One of the things that grosses me out most in this world is when my bed winds up in contact with “outside clothes.” You know: the clothes I wore to the grocery store, or out to dinner, or wherever else I went outside my home. Something about knowing those clothes were touching public surfaces before touching the sacred place where I sleep really makes my skin crawl.
The thing is, just because something feels gross or unhygienic doesn’t always mean it’s actually dangerous or going to do any of the things my anxieties tell me it might, like make me sick. So I spoke with a couple of experts to find out how big a deal it really is to wear “outside clothes” on your inside furniture.
The chances you’ll track something contagious into your home on your clothes are pretty slim.
Turns out, my concerns aren’t totally invalid—but it’s not super likely that clothing is a primary source of infectious illness, says Thomas A. Russo, M.D., professor and chief of infectious disease at the University of Buffalo Jacobs School of Medicine & Biomedical Sciences. “In the infectious disease world, there’s uncertainty about relative importance [of clothing] in the role of transmission,” he tells SELF. It’s just not really clear how much clothing and other textiles can contribute to disease spread. But it could theoretically play some sort of role under the right circumstances, Dr. Russo says, even if it’s small.
“Certainly our linens and clothes play a role [in transmitting pathogens], but it’s probably more of an intermediate role,” Dr. Russo says. Experts aren’t really concerned that germs on clothing directly make us sick; it’s more that clothing that has picked up certain pathogens can potentially do so if all of the stars align just right. For example, if you’re wearing clothing that has an illness-causing pathogen on it, and you touch that exact pathogen-containing spot for significantly long enough that those microbes wind up on your fingers, then you immediately touch your eyes, nose, or mouth. “The risk isn’t zero, but I think the risk is very low,” Dr. Russo says.
Part of the reason for this is because your risk of getting sick isn’t just dependent on a pathogen being present. There also has to be a critical mass of any microbe in question for it to cause infection. Some bacteria and viruses require a small presence to cause illness; others require a larger load of potential infection-causing microbes. Also, many pathogens that cause GI and respiratory illnesses are not stable for very long outside the body, Dr. Russo adds. And clothing fibers can even trap particles to a degree, keeping them from spreading and transferring onto other items or your hands. “The pathogens aren’t as bioavailable as they are if someone coughs and you breathe it in directly, for example,” Dr. Russo says.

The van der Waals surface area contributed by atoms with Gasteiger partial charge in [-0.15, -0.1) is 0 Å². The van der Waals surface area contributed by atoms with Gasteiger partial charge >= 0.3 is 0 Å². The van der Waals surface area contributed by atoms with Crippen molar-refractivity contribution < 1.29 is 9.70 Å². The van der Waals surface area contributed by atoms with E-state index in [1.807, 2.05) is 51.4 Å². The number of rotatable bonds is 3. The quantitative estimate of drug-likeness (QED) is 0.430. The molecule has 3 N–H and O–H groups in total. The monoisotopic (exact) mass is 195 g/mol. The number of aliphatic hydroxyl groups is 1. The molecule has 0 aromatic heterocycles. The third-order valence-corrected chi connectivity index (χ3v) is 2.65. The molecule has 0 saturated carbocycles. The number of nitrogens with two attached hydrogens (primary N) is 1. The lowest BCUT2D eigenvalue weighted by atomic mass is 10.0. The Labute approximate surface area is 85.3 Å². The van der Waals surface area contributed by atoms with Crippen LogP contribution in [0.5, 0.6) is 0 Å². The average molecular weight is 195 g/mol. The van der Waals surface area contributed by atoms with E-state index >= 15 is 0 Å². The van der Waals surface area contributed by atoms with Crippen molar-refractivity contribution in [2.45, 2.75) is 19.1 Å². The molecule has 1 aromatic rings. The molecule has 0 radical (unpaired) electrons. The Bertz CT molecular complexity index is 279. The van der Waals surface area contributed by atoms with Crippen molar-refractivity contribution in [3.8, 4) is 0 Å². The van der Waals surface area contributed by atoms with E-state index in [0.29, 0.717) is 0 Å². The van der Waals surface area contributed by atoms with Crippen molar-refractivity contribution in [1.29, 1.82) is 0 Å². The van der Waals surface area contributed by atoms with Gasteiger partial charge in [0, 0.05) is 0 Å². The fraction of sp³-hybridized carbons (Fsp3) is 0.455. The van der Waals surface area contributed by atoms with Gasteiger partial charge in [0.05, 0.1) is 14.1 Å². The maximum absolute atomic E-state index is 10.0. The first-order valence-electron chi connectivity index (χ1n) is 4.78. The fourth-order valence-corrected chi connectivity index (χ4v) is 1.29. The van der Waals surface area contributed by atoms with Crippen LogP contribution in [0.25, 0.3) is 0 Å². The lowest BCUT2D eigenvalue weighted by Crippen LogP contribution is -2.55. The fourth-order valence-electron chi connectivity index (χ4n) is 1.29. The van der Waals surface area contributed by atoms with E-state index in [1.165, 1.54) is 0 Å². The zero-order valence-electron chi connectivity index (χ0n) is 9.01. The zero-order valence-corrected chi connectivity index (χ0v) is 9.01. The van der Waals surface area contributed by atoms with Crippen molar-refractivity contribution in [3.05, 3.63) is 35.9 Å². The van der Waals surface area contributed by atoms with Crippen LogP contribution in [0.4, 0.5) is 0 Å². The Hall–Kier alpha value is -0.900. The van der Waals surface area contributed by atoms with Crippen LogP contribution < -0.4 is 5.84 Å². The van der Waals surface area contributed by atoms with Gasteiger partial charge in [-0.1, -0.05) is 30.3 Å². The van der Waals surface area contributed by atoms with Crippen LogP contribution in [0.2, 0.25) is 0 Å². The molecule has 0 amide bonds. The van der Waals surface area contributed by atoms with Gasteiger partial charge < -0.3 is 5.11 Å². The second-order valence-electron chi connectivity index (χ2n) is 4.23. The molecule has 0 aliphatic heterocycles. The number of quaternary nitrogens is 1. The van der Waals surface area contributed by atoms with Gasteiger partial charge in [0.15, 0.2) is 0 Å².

Of course, we can’t not talk about COVID-19 in this context. Early in the COVID-19 pandemic, there was a lot of talk about fomites, which are inanimate objects that can carry infection. At first, there was significant concern that the SARS-CoV-2 virus could spread rapidly and easily via these contaminated objects. Eventually, experts realized it is vastly more likely for someone to catch COVID-19 through respiratory droplets and aerosols than through fomite contact.1
You can further mitigate this already small “outside clothes” risk by practicing good hand hygiene. “For many pathogens, including respiratory and GI pathogens, if your hands are contaminated, you then subsequently have to touch the mouth or eyes or nose to get sick,” Dr. Russo says. If you’re diligent about washing your hands before doing things like touching your face or preparing food, you’ll stave off most bugs that do find their way into your home. And if we’re talking about items that are most likely to track potential pathogens and general grossness into your living space, those would be your shoes—so create your shoes-in-the-house policy with that in mind.
If you have seasonal allergies, you’ll want to be more careful with wearing “outside clothes” inside.
So you’re not super likely to catch a contagious illness through your clothes, but a lot of common allergens can and do hitchhike on our clothes and get into our homes, Denisa E. Ferastraoaru, M.D., assistant professor of medicine in allergy and immunology and attending physician at Einstein/Montefiore and Jacobi Medical Centers, tells SELF.